So even if it seems a bit churchy, repentance is a good word. It helps us understand what we need to do to come to God. We need to turn away from our old life and begin a new one, through faith in Jesus. If you haven’t done that, if you haven’t buried your old life in baptism to begin a new life in Christ, let me put you in contact with someone who can help you with that.
Grace and peace,
I recently spent three days fishing with my son at a lake famous for its large bass. We had a great time and caught lots of fish. As we visited with the other fisherman, we realized we also caught more big bass than anyone else. However, there was one oddly embarrassing fact we discovered. We lost more plastic worms than anyone else. We hung them on trees, rocks, and logs. Sometimes we had to break them off, sometimes they were simply unreachable.
We cast those worms into places where it was very difficult for us to see. It was not easy or comfortable. It cost us a number of plastic worms to fish where we did. We could have fished the easy places and still caught a number of fish. So why take the hard and difficult way? Because that was where the fish we wanted to catch were located. We followed a simple rule: to catch big fish, you need to be where they are. So we fished in the hard to get to places, the places others did not go.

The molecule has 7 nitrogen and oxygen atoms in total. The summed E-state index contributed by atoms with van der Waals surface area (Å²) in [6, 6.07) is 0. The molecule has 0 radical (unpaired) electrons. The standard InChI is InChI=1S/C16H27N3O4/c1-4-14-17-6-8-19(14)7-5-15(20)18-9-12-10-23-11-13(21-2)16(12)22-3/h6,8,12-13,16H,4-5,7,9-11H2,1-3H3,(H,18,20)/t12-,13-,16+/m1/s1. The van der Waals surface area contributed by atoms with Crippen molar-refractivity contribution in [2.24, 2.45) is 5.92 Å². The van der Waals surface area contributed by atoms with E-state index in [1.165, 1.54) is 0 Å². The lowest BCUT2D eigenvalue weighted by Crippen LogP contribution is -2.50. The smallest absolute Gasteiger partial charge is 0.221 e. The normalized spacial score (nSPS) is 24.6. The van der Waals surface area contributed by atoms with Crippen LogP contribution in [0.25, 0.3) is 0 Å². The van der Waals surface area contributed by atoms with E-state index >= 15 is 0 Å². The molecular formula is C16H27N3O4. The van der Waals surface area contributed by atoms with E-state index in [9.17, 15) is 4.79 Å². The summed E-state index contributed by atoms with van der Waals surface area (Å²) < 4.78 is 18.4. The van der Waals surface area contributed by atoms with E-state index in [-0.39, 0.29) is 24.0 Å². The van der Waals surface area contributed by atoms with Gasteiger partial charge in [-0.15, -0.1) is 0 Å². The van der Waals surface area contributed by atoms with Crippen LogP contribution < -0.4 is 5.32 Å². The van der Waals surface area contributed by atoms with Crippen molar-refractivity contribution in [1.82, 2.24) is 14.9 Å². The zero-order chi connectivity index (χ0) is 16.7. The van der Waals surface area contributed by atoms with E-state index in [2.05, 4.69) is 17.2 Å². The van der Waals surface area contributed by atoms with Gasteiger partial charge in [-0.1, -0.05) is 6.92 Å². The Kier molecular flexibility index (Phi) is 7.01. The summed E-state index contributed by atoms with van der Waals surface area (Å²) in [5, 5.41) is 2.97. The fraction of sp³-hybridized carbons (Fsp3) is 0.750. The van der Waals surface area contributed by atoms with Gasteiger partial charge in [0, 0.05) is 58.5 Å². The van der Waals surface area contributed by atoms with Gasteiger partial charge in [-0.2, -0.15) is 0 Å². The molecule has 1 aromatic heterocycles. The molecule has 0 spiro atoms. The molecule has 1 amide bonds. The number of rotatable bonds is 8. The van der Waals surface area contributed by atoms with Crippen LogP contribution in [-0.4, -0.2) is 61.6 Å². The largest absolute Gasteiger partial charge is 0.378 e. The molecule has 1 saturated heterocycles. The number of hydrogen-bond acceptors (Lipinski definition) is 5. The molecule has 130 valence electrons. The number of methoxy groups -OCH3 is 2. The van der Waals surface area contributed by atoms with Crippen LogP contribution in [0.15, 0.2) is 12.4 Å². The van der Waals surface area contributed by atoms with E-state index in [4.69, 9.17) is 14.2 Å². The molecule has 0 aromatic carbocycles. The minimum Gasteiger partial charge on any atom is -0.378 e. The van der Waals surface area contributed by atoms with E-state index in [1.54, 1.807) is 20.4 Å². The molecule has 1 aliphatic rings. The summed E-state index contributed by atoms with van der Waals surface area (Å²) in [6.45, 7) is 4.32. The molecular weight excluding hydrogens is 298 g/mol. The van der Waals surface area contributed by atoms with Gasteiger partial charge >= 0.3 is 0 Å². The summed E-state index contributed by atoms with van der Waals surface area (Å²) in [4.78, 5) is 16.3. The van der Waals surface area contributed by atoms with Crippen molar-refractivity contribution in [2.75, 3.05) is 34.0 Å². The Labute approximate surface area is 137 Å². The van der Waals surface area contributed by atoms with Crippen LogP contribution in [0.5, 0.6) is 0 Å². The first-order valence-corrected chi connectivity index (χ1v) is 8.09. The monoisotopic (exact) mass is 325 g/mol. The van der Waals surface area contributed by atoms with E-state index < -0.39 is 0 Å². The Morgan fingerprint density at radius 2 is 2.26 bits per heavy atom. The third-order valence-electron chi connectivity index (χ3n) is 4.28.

It occurs to me that is exactly what God did when he wanted to “catch” me. He sent his Son Jesus into the hard place to find me. It was difficult and it was costly. God is holy and perfect. I am not. There are so many things I should have done and did not; so many things I should not have done, and did. So God sent his perfect Son to where I live so he could find me. Jesus left heaven so he could find me. He died so my failures would not be held against me, and I could live forever in the presence of God and his son.
I am so grateful that God took the initiative to come after me. He found me. He caught me. I am so grateful that I will spend the rest of my life “fishing” for others so they can know the good news that God sent his Son… to catch them.